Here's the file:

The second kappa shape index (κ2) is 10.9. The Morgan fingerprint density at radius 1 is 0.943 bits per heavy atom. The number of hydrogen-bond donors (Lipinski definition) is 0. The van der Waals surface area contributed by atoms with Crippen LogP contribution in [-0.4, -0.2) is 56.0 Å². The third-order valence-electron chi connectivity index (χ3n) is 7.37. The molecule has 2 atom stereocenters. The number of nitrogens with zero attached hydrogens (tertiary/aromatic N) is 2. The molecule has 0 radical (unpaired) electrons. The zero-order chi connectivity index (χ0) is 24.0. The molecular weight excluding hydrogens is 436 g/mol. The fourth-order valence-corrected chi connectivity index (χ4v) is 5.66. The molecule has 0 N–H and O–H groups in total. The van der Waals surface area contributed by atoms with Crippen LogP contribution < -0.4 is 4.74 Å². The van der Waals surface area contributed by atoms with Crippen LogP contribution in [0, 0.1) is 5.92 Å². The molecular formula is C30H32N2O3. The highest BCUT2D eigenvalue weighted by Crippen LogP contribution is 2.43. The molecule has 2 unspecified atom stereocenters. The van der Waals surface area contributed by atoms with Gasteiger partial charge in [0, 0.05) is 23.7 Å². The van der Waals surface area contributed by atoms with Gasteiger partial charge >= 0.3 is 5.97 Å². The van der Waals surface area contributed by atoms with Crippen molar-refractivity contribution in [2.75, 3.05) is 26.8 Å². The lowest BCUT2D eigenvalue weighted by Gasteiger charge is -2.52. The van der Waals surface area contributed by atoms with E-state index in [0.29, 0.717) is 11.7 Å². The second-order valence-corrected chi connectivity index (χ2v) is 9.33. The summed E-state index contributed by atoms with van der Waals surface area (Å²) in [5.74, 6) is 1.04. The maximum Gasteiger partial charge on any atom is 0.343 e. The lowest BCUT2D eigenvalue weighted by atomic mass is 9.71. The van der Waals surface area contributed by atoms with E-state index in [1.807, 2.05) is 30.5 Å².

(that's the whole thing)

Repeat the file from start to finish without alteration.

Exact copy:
The second kappa shape index (κ2) is 10.9. The Morgan fingerprint density at radius 1 is 0.943 bits per heavy atom. The number of hydrogen-bond donors (Lipinski definition) is 0. The van der Waals surface area contributed by atoms with Crippen LogP contribution in [-0.4, -0.2) is 56.0 Å². The third-order valence-electron chi connectivity index (χ3n) is 7.37. The molecule has 2 atom stereocenters. The number of nitrogens with zero attached hydrogens (tertiary/aromatic N) is 2. The molecule has 0 radical (unpaired) electrons. The zero-order chi connectivity index (χ0) is 24.0. The molecular weight excluding hydrogens is 436 g/mol. The fourth-order valence-corrected chi connectivity index (χ4v) is 5.66. The molecule has 0 N–H and O–H groups in total. The van der Waals surface area contributed by atoms with Crippen LogP contribution < -0.4 is 4.74 Å². The van der Waals surface area contributed by atoms with Crippen LogP contribution in [0, 0.1) is 5.92 Å². The molecular formula is C30H32N2O3. The highest BCUT2D eigenvalue weighted by Crippen LogP contribution is 2.43. The molecule has 2 unspecified atom stereocenters. The van der Waals surface area contributed by atoms with Gasteiger partial charge in [0, 0.05) is 23.7 Å². The van der Waals surface area contributed by atoms with Gasteiger partial charge >= 0.3 is 5.97 Å². The van der Waals surface area contributed by atoms with Crippen molar-refractivity contribution in [2.75, 3.05) is 26.8 Å². The lowest BCUT2D eigenvalue weighted by Gasteiger charge is -2.52. The van der Waals surface area contributed by atoms with E-state index in [0.29, 0.717) is 11.7 Å². The second-order valence-corrected chi connectivity index (χ2v) is 9.33. The summed E-state index contributed by atoms with van der Waals surface area (Å²) in [5.74, 6) is 1.04. The maximum Gasteiger partial charge on any atom is 0.343 e. The lowest BCUT2D eigenvalue weighted by atomic mass is 9.71. The van der Waals surface area contributed by atoms with E-state index in [1.807, 2.05) is 30.5 Å².